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Pappeh

Playing devil's advocate

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Pappeh

Hi everyone! There are a number of questions that have come up in my mind as I try to comprehend asexuality from my perspective as someone very much sexual and I was hoping to have the community play devil's advocate to some statements. Feel free to respond to all, none, or some. I am in no means trying to suggest these statements are truths. They may be entirely false. I can even come up with my own counterarguments. But I want to hear from those of you who actually experience this. 

 

1. In a marriage between someone sexual who desires sex and someone asexual who is sex averse, there is a middle ground between them that is 'some sex under mutually agreeable circumstances'

 

2. One-sided sex in a relationship is worth the time and emotional investment for the asexual sex averse member to be able to perform out of love for the sexual member of that relationship, if they can compromise on boundaries that are acceptable.

 

3. Someone who identifies as asexual and sex-averse can be sexually intimate in a mixed sexuality marriage over time and derive fulfillment from maintaining the marriage through that intimacy, without developing resentment.

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Grimalkin

I personally tend to believe all of these things have truth to them. However, I would say they probably only apply to an asexual who is sex indifferent, not sex averse. Sex averse suggests much more dislike and discomfort. For instance, it's already hard enough for me and my partner because even though I am merely indifferent to it, I cannot properly become aroused and it takes a lot of discomfort to even, uh, fit it in. Someone who is sex averse may be much less inclined to go through with that on a regular basis, even if they love their partner.

 

And of course, even with an asexual person who is willing to try, there's lots of factors in play. How understanding each person is, how demanding each person is. How passive-aggressive they are or how poorly they communicate. The key is being able to talk it out when frustrations or resentments begin to build. Compromise in this situation would be the allosexual having less sex than they would otherwise like and the asexual having more than they would otherwise like, and if you can't talk about it, there will be stress.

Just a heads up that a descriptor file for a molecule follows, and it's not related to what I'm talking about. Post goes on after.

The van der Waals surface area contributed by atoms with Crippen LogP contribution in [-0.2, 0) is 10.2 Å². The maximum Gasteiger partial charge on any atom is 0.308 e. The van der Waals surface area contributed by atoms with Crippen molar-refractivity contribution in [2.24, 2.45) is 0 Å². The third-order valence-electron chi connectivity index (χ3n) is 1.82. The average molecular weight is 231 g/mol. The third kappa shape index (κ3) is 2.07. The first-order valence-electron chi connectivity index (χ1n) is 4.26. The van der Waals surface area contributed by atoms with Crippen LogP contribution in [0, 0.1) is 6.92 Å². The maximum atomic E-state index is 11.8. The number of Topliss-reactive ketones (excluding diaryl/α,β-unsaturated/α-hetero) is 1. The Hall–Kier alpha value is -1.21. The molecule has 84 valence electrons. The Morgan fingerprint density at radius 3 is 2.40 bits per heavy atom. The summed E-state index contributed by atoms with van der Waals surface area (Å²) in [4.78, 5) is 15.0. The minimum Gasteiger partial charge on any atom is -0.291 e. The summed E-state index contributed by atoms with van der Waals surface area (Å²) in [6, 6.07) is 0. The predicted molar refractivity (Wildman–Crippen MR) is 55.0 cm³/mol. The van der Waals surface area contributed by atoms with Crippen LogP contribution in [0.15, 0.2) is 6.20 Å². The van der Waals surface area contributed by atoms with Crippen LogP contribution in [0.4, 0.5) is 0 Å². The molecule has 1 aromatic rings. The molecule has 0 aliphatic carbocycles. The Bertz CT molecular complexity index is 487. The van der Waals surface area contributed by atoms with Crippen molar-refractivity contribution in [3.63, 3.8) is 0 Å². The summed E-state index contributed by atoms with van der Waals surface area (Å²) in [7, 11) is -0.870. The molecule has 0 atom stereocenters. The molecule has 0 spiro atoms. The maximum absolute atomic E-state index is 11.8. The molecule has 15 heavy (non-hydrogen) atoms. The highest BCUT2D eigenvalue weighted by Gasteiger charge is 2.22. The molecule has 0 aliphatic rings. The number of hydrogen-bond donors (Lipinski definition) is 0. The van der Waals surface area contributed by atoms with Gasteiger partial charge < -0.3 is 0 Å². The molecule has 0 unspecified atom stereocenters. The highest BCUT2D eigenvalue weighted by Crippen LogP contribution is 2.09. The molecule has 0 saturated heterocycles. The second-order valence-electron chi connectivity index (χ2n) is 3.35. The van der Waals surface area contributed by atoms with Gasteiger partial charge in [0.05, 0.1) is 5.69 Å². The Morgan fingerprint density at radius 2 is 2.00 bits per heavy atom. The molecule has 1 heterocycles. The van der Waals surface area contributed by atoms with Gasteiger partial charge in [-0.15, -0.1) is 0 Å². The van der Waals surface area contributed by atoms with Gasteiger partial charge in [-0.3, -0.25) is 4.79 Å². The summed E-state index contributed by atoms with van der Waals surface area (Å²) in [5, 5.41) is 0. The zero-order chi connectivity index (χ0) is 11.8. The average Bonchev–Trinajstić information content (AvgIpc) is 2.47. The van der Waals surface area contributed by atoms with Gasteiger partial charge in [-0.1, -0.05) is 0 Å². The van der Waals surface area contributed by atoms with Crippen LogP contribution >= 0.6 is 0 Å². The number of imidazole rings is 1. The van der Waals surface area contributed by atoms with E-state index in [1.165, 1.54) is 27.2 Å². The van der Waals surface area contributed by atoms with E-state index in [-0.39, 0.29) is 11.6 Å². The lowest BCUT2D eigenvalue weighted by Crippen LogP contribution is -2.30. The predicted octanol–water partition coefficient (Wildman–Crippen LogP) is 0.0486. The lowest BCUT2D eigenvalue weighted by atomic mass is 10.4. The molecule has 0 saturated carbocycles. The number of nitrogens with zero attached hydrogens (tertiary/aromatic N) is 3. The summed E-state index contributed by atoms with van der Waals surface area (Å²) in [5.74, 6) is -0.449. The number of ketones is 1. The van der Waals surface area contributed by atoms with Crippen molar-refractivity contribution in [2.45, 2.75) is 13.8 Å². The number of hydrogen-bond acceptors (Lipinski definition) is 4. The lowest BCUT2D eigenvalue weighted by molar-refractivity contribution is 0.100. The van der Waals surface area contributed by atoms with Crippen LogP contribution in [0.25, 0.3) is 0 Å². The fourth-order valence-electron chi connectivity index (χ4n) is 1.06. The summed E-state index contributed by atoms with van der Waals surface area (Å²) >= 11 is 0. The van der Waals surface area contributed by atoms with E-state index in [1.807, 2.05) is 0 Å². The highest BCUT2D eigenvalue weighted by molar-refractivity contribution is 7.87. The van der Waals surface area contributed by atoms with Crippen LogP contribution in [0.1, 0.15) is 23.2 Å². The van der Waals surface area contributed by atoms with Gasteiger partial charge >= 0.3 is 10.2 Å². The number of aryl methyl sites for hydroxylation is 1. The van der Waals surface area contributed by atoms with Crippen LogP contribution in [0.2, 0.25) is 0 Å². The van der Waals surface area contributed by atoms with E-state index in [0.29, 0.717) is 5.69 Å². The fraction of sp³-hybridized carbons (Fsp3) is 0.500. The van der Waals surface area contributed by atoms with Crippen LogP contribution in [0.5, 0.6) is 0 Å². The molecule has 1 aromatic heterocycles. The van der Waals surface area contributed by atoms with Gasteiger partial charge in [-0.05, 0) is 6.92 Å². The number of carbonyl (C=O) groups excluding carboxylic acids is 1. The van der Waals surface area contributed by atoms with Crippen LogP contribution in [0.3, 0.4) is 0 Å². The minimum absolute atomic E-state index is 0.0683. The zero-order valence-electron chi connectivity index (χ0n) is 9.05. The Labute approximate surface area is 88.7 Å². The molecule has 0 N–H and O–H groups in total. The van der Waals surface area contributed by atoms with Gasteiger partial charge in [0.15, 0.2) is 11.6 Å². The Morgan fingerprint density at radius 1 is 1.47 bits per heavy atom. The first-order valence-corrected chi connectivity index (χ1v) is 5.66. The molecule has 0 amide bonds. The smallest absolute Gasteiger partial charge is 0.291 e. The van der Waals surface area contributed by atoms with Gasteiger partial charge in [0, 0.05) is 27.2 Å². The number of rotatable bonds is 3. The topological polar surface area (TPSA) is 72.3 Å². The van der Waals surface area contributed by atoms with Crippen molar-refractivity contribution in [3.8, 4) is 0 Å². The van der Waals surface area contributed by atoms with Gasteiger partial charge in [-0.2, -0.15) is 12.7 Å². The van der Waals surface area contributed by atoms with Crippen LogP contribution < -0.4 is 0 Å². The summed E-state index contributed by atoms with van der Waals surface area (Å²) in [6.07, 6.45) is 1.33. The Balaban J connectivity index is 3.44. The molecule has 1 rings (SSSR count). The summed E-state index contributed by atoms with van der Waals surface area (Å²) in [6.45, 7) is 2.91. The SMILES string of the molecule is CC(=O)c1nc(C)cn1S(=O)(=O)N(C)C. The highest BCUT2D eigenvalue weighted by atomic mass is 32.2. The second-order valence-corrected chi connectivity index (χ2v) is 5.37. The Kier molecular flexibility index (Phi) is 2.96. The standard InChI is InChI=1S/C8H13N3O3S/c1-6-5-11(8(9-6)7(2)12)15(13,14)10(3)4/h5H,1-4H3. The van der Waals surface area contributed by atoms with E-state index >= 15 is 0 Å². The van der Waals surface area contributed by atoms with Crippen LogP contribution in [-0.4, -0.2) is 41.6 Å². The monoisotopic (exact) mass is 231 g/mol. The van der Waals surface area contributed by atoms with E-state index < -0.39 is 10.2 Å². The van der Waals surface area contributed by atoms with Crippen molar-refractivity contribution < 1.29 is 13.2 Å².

Lastly, I think there's a verrryyy fine line for an asexual between engaging sexually with your partner in a fulfilling way... and duty sex. Having been raised as a Christian woman, I heard a lot about duty sex growing up. "Wives should just suck it up and do it." And man, that's no fun for anybody. But even as an asexual, there's still ways for me to enjoy sexual interactions and feel appreciated, provided my partner listens well.

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gaogao

I agree with @Grimalkin in saying that these statements are difficult to apply to someone who is wholly sex-averse - though I suppose it depends on what you mean by "sex-averse". 

 

If I use my understanding of a sex-averse individual as someone who is deeply uncomfortable by sex and who would choose not to have it under any circumstances, as opposed to someone who would rather not have sex but doesn't have negative or positive feelings about sex one way or the other (sex-indifferent), then I think these statements will all fall flat because there is no middle ground between someone who desires sex and someone for whom sex is a source of discomfort beyond mere indifference.

 

While it's probably not impossible for someone who is averse to consent to one-sided sex in specific circumstances and with good intentions from both parties, I would see that as a relationship where there is a very deep misunderstanding or lack of communication in place. It is difficult to see how it is an investment worth anyone's time to attempt sex with someone who is at their very best tolerating it, waiting for it to be over, or trying to get through it as fast as possible out of love.

 

In addition, from the sexual partner's point of view - I think it is already very difficult for a loving sexual partner to reconcile having sex with someone who is indifferent and who doesn't really care about sex one way or the other, let alone someone who is wholly averse. As Grimalkin says, in the case of indifferent individuals, there's already a compromise in place that requires detailed communication and understanding from both partners in order to prevent resentment from building.

 

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Philip027